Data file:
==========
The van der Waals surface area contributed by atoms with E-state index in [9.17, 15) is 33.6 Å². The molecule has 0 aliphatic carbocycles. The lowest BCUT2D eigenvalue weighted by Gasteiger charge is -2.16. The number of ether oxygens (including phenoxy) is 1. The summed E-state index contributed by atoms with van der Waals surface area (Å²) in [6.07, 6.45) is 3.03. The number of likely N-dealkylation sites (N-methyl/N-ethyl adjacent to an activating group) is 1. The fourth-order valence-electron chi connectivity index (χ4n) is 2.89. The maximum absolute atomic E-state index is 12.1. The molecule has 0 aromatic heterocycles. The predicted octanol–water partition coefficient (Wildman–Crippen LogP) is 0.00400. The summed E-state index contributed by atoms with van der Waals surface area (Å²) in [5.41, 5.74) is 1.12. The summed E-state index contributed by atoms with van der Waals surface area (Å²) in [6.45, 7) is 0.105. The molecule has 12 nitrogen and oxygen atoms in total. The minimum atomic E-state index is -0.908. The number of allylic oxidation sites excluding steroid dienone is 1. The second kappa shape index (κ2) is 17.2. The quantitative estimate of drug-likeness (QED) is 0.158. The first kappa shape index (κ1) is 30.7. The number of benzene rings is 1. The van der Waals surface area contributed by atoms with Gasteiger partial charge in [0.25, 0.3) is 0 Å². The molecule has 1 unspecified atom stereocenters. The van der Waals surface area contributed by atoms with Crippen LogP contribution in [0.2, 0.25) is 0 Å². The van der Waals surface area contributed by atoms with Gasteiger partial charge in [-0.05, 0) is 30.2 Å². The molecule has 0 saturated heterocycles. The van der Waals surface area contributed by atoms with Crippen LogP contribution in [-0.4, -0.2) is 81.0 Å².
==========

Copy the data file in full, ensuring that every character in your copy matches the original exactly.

The van der Waals surface area contributed by atoms with E-state index in [9.17, 15) is 33.6 Å². The molecule has 0 aliphatic carbocycles. The lowest BCUT2D eigenvalue weighted by Gasteiger charge is -2.16. The number of ether oxygens (including phenoxy) is 1. The summed E-state index contributed by atoms with van der Waals surface area (Å²) in [6.07, 6.45) is 3.03. The number of likely N-dealkylation sites (N-methyl/N-ethyl adjacent to an activating group) is 1. The fourth-order valence-electron chi connectivity index (χ4n) is 2.89. The maximum absolute atomic E-state index is 12.1. The molecule has 0 aromatic heterocycles. The predicted octanol–water partition coefficient (Wildman–Crippen LogP) is 0.00400. The summed E-state index contributed by atoms with van der Waals surface area (Å²) in [5.41, 5.74) is 1.12. The summed E-state index contributed by atoms with van der Waals surface area (Å²) in [6.45, 7) is 0.105. The molecule has 12 nitrogen and oxygen atoms in total. The minimum atomic E-state index is -0.908. The number of allylic oxidation sites excluding steroid dienone is 1. The second kappa shape index (κ2) is 17.2. The quantitative estimate of drug-likeness (QED) is 0.158. The first kappa shape index (κ1) is 30.7. The number of benzene rings is 1. The van der Waals surface area contributed by atoms with Gasteiger partial charge in [0.25, 0.3) is 0 Å². The molecule has 1 unspecified atom stereocenters. The van der Waals surface area contributed by atoms with Crippen LogP contribution in [0.2, 0.25) is 0 Å². The van der Waals surface area contributed by atoms with Gasteiger partial charge in [-0.05, 0) is 30.2 Å². The molecule has 0 saturated heterocycles. The van der Waals surface area contributed by atoms with Crippen LogP contribution in [-0.4, -0.2) is 81.0 Å².